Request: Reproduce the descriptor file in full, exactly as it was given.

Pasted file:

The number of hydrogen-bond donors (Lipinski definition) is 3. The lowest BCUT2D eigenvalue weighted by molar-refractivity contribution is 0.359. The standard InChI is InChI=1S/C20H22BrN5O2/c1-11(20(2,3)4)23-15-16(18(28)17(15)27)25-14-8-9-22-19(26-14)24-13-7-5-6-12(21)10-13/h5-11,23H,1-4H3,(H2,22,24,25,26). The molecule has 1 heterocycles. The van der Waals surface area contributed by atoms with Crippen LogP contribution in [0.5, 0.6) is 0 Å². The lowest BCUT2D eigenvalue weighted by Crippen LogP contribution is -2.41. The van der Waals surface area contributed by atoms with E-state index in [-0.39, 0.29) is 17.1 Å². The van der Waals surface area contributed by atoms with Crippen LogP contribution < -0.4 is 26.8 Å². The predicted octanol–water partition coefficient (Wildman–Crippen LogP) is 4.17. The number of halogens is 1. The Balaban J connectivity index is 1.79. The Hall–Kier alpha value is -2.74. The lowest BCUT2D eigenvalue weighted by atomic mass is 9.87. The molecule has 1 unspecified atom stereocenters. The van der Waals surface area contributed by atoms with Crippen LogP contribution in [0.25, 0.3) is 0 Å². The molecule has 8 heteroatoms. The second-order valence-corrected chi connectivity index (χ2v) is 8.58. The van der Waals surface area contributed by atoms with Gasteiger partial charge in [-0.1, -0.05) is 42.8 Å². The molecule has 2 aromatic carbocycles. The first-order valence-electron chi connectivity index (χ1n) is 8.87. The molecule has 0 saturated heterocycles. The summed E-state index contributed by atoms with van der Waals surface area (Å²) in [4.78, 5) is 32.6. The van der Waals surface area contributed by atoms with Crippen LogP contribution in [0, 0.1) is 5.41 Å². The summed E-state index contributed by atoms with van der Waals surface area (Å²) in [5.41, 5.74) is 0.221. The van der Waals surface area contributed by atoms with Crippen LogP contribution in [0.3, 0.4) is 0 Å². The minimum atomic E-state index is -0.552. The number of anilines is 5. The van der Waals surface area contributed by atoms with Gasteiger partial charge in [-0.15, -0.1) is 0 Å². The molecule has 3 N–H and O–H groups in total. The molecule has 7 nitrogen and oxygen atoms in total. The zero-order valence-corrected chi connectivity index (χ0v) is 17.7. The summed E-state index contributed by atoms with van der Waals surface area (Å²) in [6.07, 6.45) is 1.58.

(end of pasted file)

The number of hydrogen-bond donors (Lipinski definition) is 3. The lowest BCUT2D eigenvalue weighted by molar-refractivity contribution is 0.359. The standard InChI is InChI=1S/C20H22BrN5O2/c1-11(20(2,3)4)23-15-16(18(28)17(15)27)25-14-8-9-22-19(26-14)24-13-7-5-6-12(21)10-13/h5-11,23H,1-4H3,(H2,22,24,25,26). The molecule has 1 heterocycles. The van der Waals surface area contributed by atoms with Crippen LogP contribution in [0.5, 0.6) is 0 Å². The lowest BCUT2D eigenvalue weighted by Crippen LogP contribution is -2.41. The van der Waals surface area contributed by atoms with E-state index in [-0.39, 0.29) is 17.1 Å². The van der Waals surface area contributed by atoms with Crippen LogP contribution < -0.4 is 26.8 Å². The predicted octanol–water partition coefficient (Wildman–Crippen LogP) is 4.17. The number of halogens is 1. The Balaban J connectivity index is 1.79. The Hall–Kier alpha value is -2.74. The lowest BCUT2D eigenvalue weighted by atomic mass is 9.87. The molecule has 1 unspecified atom stereocenters. The van der Waals surface area contributed by atoms with Crippen LogP contribution in [0.25, 0.3) is 0 Å². The molecule has 8 heteroatoms. The second-order valence-corrected chi connectivity index (χ2v) is 8.58. The van der Waals surface area contributed by atoms with Gasteiger partial charge in [-0.1, -0.05) is 42.8 Å². The molecule has 2 aromatic carbocycles. The first-order valence-electron chi connectivity index (χ1n) is 8.87. The molecule has 0 saturated heterocycles. The summed E-state index contributed by atoms with van der Waals surface area (Å²) in [4.78, 5) is 32.6. The van der Waals surface area contributed by atoms with Crippen LogP contribution in [0, 0.1) is 5.41 Å². The summed E-state index contributed by atoms with van der Waals surface area (Å²) in [5.41, 5.74) is 0.221. The van der Waals surface area contributed by atoms with Crippen LogP contribution in [0.3, 0.4) is 0 Å². The minimum atomic E-state index is -0.552. The number of anilines is 5. The van der Waals surface area contributed by atoms with Gasteiger partial charge in [-0.15, -0.1) is 0 Å². The molecule has 3 N–H and O–H groups in total. The molecule has 7 nitrogen and oxygen atoms in total. The zero-order valence-corrected chi connectivity index (χ0v) is 17.7. The summed E-state index contributed by atoms with van der Waals surface area (Å²) in [6.07, 6.45) is 1.58.